Using a strategy known as “population modification,” which involves using a CRISPR-Cas9 gene propulsion system to introduce genes that prevent parasite transmission into mosquito chromosomes, University of California researchers have made a great leap forward in the use of genetic technologies for the Control of the transmission of made malaria parasites.
Postdoctoral fellow Adriana Adolfi of the University of California at Irvine, working with colleagues from UCI, UC Berkeley and UC San Diego, pursued the group’s pioneering efforts to develop CRISPR-based gene drive systems to make mosquito vectors resistant to the transmission of malaria parasites Genetic drive in female mosquito offspring.
“This work alleviates a major problem with the early gene propulsion systems, namely the buildup of propulsion-resistant mosquitoes that can still transmit malaria parasites,” said UCI vector biologist Anthony James, Donald Bren Professor of Microbiology and Molecular Genetics and Molecular Biology & Biochemistry, who co -Primary Investigator was involved in the study.
“The second generation gene propulsion system described in this article can be applied to any of the several thousand genes that are essential for insects to survive or reproduce,” said Ethan Bier, co-author of the study at UC San Diego Scientific Director at Tata Institute of Genetics and Society. “While this system was developed in fruit flies, it can be easily transported to a wide variety of insect species that act as vectors for devastating diseases such as Chagas disease, sleeping sickness, leishmaniasis, and arbovirus diseases.”
Study results appear in Communication with nature. They describe a highly efficient version of the second generation of the team’s original gene drive developed for the Indo-Pakistani malaria vector mosquito Anopheles stephensi. The work from 2015, published in Procedure of the National Academy of Sciences, war the first demonstration of a CRISPR-based gene drive in mosquitoes.
In this first study, the gene drive was transmitted to about 99 percent of the offspring if the parent the gene drive was inserted into was a male, but only 60 to 70 percent of the offspring if the parent who the gene drive was inserted into was a male. was female. A significant number of drive-resistant chromosomes are created in women; This could, in principle, allow these women to continue transmitting parasites.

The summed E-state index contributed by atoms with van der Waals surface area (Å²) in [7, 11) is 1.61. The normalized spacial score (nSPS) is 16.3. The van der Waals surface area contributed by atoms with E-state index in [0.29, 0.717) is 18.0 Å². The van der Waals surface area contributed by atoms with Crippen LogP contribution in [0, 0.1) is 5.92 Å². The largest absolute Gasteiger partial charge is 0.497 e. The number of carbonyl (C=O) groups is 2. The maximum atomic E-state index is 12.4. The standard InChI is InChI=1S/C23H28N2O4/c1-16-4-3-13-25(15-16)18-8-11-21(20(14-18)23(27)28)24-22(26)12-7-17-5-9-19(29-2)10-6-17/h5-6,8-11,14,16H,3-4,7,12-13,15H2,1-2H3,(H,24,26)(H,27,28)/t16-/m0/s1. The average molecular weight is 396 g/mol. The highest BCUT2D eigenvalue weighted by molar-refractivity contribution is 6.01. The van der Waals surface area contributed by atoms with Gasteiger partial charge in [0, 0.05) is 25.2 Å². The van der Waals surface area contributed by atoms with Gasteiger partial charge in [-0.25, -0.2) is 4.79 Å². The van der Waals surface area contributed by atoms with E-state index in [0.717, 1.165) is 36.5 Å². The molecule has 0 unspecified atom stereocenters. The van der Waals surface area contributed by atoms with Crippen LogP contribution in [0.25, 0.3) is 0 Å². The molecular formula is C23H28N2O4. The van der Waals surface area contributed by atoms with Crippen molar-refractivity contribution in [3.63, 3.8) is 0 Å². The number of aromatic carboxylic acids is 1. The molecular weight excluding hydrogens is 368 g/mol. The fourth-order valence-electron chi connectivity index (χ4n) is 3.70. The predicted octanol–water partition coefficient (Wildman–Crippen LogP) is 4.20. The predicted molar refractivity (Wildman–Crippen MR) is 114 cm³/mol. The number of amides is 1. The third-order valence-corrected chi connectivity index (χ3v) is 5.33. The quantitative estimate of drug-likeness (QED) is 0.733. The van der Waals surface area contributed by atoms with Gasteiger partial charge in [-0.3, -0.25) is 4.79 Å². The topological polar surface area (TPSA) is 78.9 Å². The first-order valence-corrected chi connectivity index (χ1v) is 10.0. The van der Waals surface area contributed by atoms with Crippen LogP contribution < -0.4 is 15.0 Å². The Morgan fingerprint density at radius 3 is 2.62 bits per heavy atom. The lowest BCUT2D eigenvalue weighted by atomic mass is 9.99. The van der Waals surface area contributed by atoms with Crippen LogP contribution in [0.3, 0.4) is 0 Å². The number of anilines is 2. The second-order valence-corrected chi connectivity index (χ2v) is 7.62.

Adolfi, lead author of the new study, and coworkers solved the failure to drive efficiently by women by equipping the gene engine with a functional copy of the target gene into which the engine was inserted. The normal function of this target gene in this species of mosquito is necessary for the survival and fertility of the woman after it has fed on blood, and its functionality is usually disrupted when the drive system is introduced into the gene.
The resulting female mosquitoes showed strong and persistent drive and negligible production of drive-resistant chromosomes in a population cage study. This strategy of inserting a gene drive into a gene essential to viability or fertility while including a functional gene that rescues the loss of viability or fertility offers a general solution to promoting resistance in women. As with a catalytic converter that removes combustion pollution from automobiles, the new system also eliminates genetic errors that occur in propulsion.
This gene propulsion system can now be used in combination with genes to block parasite transmission to develop field-ready mosquito strains. Thorough testing is required to demonstrate safety and effectiveness before proceeding with field testing.
Nijole Jasinskiene, Hsu-Feng Lee, Arunachalam Ramaiah, JJ Emerson and Kristy Hwang from the UCI; Valentino Gantz, Gerard Terradas, and Emily Bulger from UC San Diego; Jared Bennett and John Marshall of UC Berkeley also participated in the study, which resulted from collaborations between the UCI Malaria Initiative and the UC San Diego Tata Institute of Genetics and Society.
Research support was provided by the Tata Institute of Genetics and Society, the UCI Malaria Initiative, the National Institutes of Health (AI29746, DP5OD023098, and GM123303), and the DARPA Safe Genes program (HR0011-17-2-0047).
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